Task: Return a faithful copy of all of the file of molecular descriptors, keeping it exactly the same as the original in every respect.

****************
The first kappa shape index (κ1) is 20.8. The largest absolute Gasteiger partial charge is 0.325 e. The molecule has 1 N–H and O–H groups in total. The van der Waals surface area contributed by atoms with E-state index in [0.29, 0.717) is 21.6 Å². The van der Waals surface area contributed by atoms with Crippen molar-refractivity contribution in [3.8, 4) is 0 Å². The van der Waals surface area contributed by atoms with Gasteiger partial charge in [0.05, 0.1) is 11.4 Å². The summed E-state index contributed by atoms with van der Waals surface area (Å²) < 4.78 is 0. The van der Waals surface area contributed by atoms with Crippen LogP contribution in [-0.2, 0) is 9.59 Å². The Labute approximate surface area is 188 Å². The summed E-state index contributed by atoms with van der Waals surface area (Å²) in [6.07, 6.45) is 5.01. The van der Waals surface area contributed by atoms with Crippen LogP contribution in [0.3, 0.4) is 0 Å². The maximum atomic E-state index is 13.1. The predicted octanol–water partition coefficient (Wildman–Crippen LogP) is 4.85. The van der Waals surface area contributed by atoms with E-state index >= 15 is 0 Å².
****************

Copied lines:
The first kappa shape index (κ1) is 20.8. The largest absolute Gasteiger partial charge is 0.325 e. The molecule has 1 N–H and O–H groups in total. The van der Waals surface area contributed by atoms with E-state index in [0.29, 0.717) is 21.6 Å². The van der Waals surface area contributed by atoms with Crippen molar-refractivity contribution in [3.8, 4) is 0 Å². The van der Waals surface area contributed by atoms with Gasteiger partial charge in [0.05, 0.1) is 11.4 Å². The summed E-state index contributed by atoms with van der Waals surface area (Å²) < 4.78 is 0. The van der Waals surface area contributed by atoms with Crippen LogP contribution in [-0.2, 0) is 9.59 Å². The Labute approximate surface area is 188 Å². The summed E-state index contributed by atoms with van der Waals surface area (Å²) in [6.07, 6.45) is 5.01. The van der Waals surface area contributed by atoms with Crippen LogP contribution in [0.3, 0.4) is 0 Å². The maximum atomic E-state index is 13.1. The predicted octanol–water partition coefficient (Wildman–Crippen LogP) is 4.85. The van der Waals surface area contributed by atoms with E-state index >= 15 is 0 Å².